Paleonet: Microfossil donation appraisals

Thomas Hegna thegna at
Mon Oct 1 15:29:48 UTC 2012

I wanted to convey my thanks to everyone who offered advice on our microfossil donation. The donation appears to qualify as a 'small' donation, so we will suggest ways for the donor to arrive at a value themselves. 

Thomas A. Hegna
Assistant Professor
Department of Geology
Western Illinois University
Tillman Hall 113
1 University Circle
Macomb, IL 61455

Date: Mon, 24 Sep 2012 09:52:19 -0700
To: paleonet at
From: jlipps at
Subject: Re: Paleonet: Microfossil donation appraisals

I've done quite a few of these loans in the past and made a
few donations of my own.   Gary is correct and cites the proper
IRS rules.  For larger collections, I don't think there is a rule
about how a qualified appraiser can be selected.   I've done it
in three ways:  1.  Let the donor find one of his/her own;
2.  Provided a list of one or more that the donor then could chose
to work with (an institution cannot make a recommendation, I'm sure); and
3. contacted qualified people myself that were then selected by the
donor.  The appraiser then usually did a comparison of market values
from catalogs, internet stores, or shops.   The IRS form is a
simple one for the appraiser to fill out and asks for all this sort of
information.   For most donors, they simply do not have the
knowledge to do this without some help.

The receiving institution also has to sign the form acknowledging receipt
of the collection.   Since this is a transfer of ownership, the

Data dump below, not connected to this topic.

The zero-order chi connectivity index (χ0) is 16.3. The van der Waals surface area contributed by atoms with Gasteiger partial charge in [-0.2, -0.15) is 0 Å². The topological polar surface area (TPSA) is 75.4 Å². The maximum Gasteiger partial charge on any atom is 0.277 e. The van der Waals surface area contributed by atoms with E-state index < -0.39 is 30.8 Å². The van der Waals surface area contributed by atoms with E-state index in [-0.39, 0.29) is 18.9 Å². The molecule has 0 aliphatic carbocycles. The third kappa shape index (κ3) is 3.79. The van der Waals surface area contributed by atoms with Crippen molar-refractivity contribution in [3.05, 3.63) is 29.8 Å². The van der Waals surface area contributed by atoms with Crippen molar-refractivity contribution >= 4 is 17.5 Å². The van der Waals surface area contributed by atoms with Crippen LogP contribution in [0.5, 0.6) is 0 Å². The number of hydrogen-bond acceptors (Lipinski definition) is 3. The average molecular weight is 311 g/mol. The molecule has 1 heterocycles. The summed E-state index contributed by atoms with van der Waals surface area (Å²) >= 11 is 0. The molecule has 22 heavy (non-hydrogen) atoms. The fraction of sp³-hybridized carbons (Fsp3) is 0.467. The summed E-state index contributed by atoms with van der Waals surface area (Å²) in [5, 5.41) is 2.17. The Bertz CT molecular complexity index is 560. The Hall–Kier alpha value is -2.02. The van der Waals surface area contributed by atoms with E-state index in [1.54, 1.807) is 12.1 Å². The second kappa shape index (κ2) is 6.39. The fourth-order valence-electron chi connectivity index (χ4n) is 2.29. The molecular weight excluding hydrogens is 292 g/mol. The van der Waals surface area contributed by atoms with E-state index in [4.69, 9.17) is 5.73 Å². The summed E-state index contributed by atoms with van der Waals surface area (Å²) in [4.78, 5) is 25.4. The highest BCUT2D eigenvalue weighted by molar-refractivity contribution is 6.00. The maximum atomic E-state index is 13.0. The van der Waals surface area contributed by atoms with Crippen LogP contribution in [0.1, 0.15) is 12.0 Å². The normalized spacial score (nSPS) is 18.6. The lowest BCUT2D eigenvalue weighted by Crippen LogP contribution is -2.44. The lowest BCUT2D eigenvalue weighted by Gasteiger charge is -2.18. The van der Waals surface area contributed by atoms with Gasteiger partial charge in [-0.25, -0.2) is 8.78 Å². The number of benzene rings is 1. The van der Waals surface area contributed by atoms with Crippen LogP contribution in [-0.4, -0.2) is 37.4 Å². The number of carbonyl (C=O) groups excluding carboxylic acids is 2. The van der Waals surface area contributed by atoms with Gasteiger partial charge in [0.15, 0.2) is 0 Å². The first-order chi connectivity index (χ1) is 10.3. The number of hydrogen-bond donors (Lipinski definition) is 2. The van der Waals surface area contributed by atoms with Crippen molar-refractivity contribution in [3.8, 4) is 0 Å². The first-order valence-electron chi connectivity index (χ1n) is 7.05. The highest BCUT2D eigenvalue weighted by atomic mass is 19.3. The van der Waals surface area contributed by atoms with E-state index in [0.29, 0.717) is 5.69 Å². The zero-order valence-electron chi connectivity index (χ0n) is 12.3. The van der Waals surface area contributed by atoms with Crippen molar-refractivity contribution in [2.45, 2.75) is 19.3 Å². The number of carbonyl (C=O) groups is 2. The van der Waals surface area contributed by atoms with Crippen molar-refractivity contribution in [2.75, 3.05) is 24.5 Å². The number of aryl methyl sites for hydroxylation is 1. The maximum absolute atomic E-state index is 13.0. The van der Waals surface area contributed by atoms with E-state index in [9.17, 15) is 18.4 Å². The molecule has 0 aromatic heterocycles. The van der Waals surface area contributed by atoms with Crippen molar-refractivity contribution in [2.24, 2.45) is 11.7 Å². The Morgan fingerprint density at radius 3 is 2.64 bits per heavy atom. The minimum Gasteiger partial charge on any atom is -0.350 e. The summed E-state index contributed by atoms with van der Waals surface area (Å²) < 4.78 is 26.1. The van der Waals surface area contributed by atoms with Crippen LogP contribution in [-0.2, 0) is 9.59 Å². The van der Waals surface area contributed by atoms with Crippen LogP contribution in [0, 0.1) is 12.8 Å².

actual location of the collection (i.e., it could be in the institution
already) doesn't matter, as long ownership is clear.   That is
taken care of on the forms.

For the smaller collections, as Gary points out, an appraiser is not
required.  But certainly the donor must document how he/she reached
the value claimed (i.e., be prepared to show how he/she evaluated the
material in case of an audit.  Prices lists would do that). 
Anyone can do this on the internet now days.   The problem
comes in the proper identification of the donated specimen to the one
offered for sale.   That could require professional help, and I
don't think there is a rule about who can help the donor on

I should add that collections made on grants cannot be claimed, although
I have seen it done.   All grants, as far as I know, require
that the collections will be deposited in a recognized depository,
although perhaps some foundation grants don't do that.  Still, I
wouldn't try it.


At 08:19 AM 9/24/2012 Monday, you wrote:

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The donor is responsible for getting an appraisal, but an appraisal is
not needed for donations valued under $5000. The IRS does not allow the
recipient to provide an appraisal. I’ve heard that an institution can
provide a list of four or more qualified appraisers to the donor, but I
haven’t been able to find such a statement online.


Up to $5000, the donor can establish the fair market value if they state
the method used to determine the value on form 8283
<>. That method can be
comparison to price lists, value of similar items on eBay, at fossil
shows, etc. See


Of the two methods that Peter Smolka suggested, the IRS would allow the
first but not the second. The labor and travel costs are not directly
relevant to establishing the value of an item. If I drive an hour each
way from Philadelphia to the Jersey shore and pick up a kilogram of sand
from the beach, I can’t say the value of the sand is 2 hours of my time,
plus gas and tolls.


Gary Rosenberg

Academy of Natural Sciences

Drexel University






From: paleonet-bounces at
mailto:paleonet-bounces at] On Behalf Of Thomas

Sent: September 21, 2012 3:34 PM

To: paleonet at

Subject: Paleonet: Microfossil donation appraisals



  We recently had a donation of some nice microfossil slides to our
department. How have other people handled the appraisal of microfossil




Thomas A. Hegna


Department of Geology

Western Illinois University

Tillman Hall 113

1 University Circle

Macomb, IL 61455




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